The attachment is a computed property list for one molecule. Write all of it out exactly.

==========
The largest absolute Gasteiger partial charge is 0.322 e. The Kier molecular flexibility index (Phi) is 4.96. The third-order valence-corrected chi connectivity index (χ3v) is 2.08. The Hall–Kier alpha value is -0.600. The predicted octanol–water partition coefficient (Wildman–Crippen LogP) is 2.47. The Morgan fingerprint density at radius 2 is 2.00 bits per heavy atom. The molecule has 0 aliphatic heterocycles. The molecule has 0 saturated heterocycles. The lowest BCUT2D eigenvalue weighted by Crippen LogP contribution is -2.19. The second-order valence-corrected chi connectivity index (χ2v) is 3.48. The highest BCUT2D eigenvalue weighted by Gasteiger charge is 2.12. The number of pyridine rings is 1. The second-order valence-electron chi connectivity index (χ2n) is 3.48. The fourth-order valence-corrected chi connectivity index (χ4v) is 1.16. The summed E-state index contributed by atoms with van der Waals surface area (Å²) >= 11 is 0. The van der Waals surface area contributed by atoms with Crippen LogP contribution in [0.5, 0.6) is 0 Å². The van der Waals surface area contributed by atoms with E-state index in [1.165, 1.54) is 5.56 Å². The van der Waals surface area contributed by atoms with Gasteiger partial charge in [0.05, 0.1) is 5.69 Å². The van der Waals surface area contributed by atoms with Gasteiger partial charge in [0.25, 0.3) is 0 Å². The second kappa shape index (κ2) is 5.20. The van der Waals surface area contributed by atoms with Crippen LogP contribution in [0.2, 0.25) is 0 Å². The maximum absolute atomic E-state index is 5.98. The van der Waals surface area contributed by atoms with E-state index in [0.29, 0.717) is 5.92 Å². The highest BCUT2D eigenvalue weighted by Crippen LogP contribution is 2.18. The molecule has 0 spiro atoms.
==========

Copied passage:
The largest absolute Gasteiger partial charge is 0.322 e. The Kier molecular flexibility index (Phi) is 4.96. The third-order valence-corrected chi connectivity index (χ3v) is 2.08. The Hall–Kier alpha value is -0.600. The predicted octanol–water partition coefficient (Wildman–Crippen LogP) is 2.47. The Morgan fingerprint density at radius 2 is 2.00 bits per heavy atom. The molecule has 0 aliphatic heterocycles. The molecule has 0 saturated heterocycles. The lowest BCUT2D eigenvalue weighted by Crippen LogP contribution is -2.19. The second-order valence-corrected chi connectivity index (χ2v) is 3.48. The highest BCUT2D eigenvalue weighted by Gasteiger charge is 2.12. The number of pyridine rings is 1. The second-order valence-electron chi connectivity index (χ2n) is 3.48. The fourth-order valence-corrected chi connectivity index (χ4v) is 1.16. The summed E-state index contributed by atoms with van der Waals surface area (Å²) >= 11 is 0. The van der Waals surface area contributed by atoms with Crippen LogP contribution in [0.5, 0.6) is 0 Å². The van der Waals surface area contributed by atoms with E-state index in [1.165, 1.54) is 5.56 Å². The van der Waals surface area contributed by atoms with Gasteiger partial charge in [0.05, 0.1) is 5.69 Å². The van der Waals surface area contributed by atoms with Gasteiger partial charge in [0.25, 0.3) is 0 Å². The second kappa shape index (κ2) is 5.20. The van der Waals surface area contributed by atoms with Crippen LogP contribution in [0.2, 0.25) is 0 Å². The maximum absolute atomic E-state index is 5.98. The van der Waals surface area contributed by atoms with E-state index in [0.29, 0.717) is 5.92 Å². The highest BCUT2D eigenvalue weighted by Crippen LogP contribution is 2.18. The molecule has 0 spiro atoms.